|US9190518||May 8, 2014||Nov 17, 2015||Intel Corporation||Nonplanar device with thinned lower body portion and method of fabrication|
|US9224754||May 8, 2014||Dec 29, 2015||Intel Corporation||Stress in trigate devices using complimentary gate fill materials|
|US9269631 *||Feb 23, 2010||Feb 23, 2016||Advance Micro Devices, Inc.||Integration of semiconductor alloys in PMOS and NMOS transistors by using a common cavity etch process|
|US9337307||Nov 18, 2010||May 10, 2016||Intel Corporation||Method for fabricating transistor with thinned channel|
|US9349810||Jul 23, 2015||May 24, 2016||Intel Corporation||Selective germanium P-contact metalization through trench|
|US9368583||May 1, 2015||Jun 14, 2016||Intel Corporation||Field effect transistor with narrow bandgap source and drain regions and method of fabrication|
|US9385180||Dec 18, 2014||Jul 5, 2016||Intel Corporation||Semiconductor device structures and methods of forming semiconductor structures|
|US9437691||Dec 20, 2011||Sep 6, 2016||Intel Corporation||Column IV transistors for PMOS integration|
|US9450092||Nov 11, 2015||Sep 20, 2016||Intel Corporation||Stress in trigate devices using complimentary gate fill materials|
|US9484432||Mar 30, 2015||Nov 1, 2016||Intel Corporation||Contact resistance reduction employing germanium overlayer pre-contact metalization|
|US20050260818 *||May 19, 2005||Nov 24, 2005||Sanyo Electric Co., Ltd.||Semiconductor device and method for fabricating the same|
|US20070190733 *||Apr 10, 2007||Aug 16, 2007||Cho Yong S||Transistors of Semiconductor Devices and Methods of Fabricating the Same|
|US20070194387 *||Feb 21, 2006||Aug 23, 2007||International Business Machines Corporation||Extended raised source/drain structure for enhanced contact area and method for forming extended raised source/drain structure|
|US20070290264 *||Feb 13, 2007||Dec 20, 2007||Nobuyuki Sugii||Semiconductor device and a method of manufacturing the same|
|US20090085097 *||Sep 27, 2007||Apr 2, 2009||Lucian Shifren||Methods of forming nitride stressing layer for replacement metal gate and structures formed thereby|
|US20090117725 *||Nov 2, 2008||May 7, 2009||Jong-Won Sun||Method of manufacturing flash memory device|
|US20090159934 *||Nov 20, 2008||Jun 25, 2009||International Business Machines Corporation||Field effect device with reduced thickness gate|
|US20090261349 *||Dec 23, 2008||Oct 22, 2009||Hynix Semiconductor Inc.||Semiconductor device with strained channel and method of fabricating the same|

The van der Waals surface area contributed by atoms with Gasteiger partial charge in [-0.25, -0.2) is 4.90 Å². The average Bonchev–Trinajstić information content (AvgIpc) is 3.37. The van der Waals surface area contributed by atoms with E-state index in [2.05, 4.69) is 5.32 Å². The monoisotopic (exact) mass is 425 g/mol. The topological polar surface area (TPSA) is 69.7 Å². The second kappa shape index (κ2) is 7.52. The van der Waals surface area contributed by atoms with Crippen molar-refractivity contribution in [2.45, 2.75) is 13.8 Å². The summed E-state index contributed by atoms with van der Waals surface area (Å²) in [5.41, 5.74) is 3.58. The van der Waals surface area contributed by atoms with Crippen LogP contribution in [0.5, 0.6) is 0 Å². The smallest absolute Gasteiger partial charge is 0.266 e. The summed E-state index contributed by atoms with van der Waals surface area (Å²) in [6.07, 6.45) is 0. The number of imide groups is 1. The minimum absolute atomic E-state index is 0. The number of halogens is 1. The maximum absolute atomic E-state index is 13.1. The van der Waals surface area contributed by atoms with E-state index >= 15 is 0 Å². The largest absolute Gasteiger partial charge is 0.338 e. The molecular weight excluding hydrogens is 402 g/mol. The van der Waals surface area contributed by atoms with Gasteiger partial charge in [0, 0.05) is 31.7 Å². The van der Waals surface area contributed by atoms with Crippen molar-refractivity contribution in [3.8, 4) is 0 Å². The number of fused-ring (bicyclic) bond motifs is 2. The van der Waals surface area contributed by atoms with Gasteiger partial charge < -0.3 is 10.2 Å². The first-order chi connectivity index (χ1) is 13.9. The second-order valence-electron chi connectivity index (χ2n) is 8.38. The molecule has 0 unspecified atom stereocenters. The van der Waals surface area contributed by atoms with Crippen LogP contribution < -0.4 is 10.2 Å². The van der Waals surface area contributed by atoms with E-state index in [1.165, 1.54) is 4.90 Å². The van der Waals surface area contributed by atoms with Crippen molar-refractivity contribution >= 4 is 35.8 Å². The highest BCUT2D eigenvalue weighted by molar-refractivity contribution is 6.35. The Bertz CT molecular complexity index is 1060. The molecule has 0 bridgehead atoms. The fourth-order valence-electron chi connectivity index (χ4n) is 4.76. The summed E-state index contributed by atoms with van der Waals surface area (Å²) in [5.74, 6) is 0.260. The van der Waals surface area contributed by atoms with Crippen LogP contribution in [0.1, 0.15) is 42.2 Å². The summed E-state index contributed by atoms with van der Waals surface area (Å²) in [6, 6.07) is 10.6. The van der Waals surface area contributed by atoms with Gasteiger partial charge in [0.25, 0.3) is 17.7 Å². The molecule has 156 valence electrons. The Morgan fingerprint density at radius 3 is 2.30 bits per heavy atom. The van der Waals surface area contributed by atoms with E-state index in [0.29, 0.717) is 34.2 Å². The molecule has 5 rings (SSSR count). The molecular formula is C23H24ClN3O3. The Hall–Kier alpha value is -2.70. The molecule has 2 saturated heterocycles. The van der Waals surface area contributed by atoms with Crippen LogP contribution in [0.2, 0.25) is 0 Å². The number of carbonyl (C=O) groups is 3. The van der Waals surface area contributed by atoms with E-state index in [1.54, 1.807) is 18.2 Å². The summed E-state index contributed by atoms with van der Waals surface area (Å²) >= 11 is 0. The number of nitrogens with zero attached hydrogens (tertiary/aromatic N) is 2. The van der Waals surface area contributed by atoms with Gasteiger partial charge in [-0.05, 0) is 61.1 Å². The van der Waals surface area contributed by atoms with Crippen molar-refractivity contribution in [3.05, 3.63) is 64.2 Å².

|US20100219475 *||Feb 23, 2010||Sep 2, 2010||Stephan Kronholz||Integration of semiconductor alloys in pmos and nmos transistors by using a common cavity etch process|
|US20110147828 *||Dec 21, 2009||Jun 23, 2011||Murthy Anand S||Semiconductor device having doped epitaxial region and its methods of fabrication|
|US20130005096 *||Feb 8, 2012||Jan 3, 2013||Samsung Electronics Co., Ltd.||Semiconductor device and method of fabricating the same|
|WO2009042495A2 *||Sep 18, 2008||Apr 2, 2009||Intel Corporation||Methods of forming nitride stressing layer for replacement metal gate and structures formed thereby|
|WO2009042495A3 *||Sep 18, 2008||May 14, 2009||Intel Corp||Methods of forming nitride stressing layer for replacement metal gate and structures formed thereby|
|U.S. Classification||438/300, 257/E21.415, 257/E21.411, 257/E21.431, 257/E21.434, 257/E29.298, 257/E21.43, 257/E29.267, 257/E21.444, 257/E29.085, 257/E29.278|
|International Classification||H01L21/336, H01L29/786, H01L29/76|
|Cooperative Classification||H01L29/78621, H01L29/66545, H01L29/7848, H01L29/66628, H01L29/66553, H01L29/78687, H01L29/66742, H01L29/66636|
|European Classification||H01L29/66M6T6F11D3, H01L29/66M6T6F8, H01L29/66M6T6F11E, H01L29/66M6T6F15, H01L29/78R6, H01L29/786G2, H01L29/786B4B|
|Oct 27, 2004||AS||Assignment|
Owner name: ADVANCED MICRO DEVICES, INC., TEXAS
Free format text: ASSIGNMENT OF ASSIGNORS INTEREST;ASSIGNORS:VAN BENTUM, RALF;LUNING, SCOTT;WEI, ANDY;REEL/FRAME:015935/0100
Effective date: 20040927
|Aug 18, 2009||AS||Assignment|
Owner name: GLOBALFOUNDRIES INC., CAYMAN ISLANDS
Free format text: AFFIRMATION OF PATENT ASSIGNMENT;ASSIGNOR:ADVANCED MICRO DEVICES, INC.;REEL/FRAME:023119/0083
Effective date: 20090630
|Apr 22, 2010||FPAY||Fee payment|
Year of fee payment: 4
|Apr 23, 2014||FPAY||Fee payment|
Year of fee payment: 8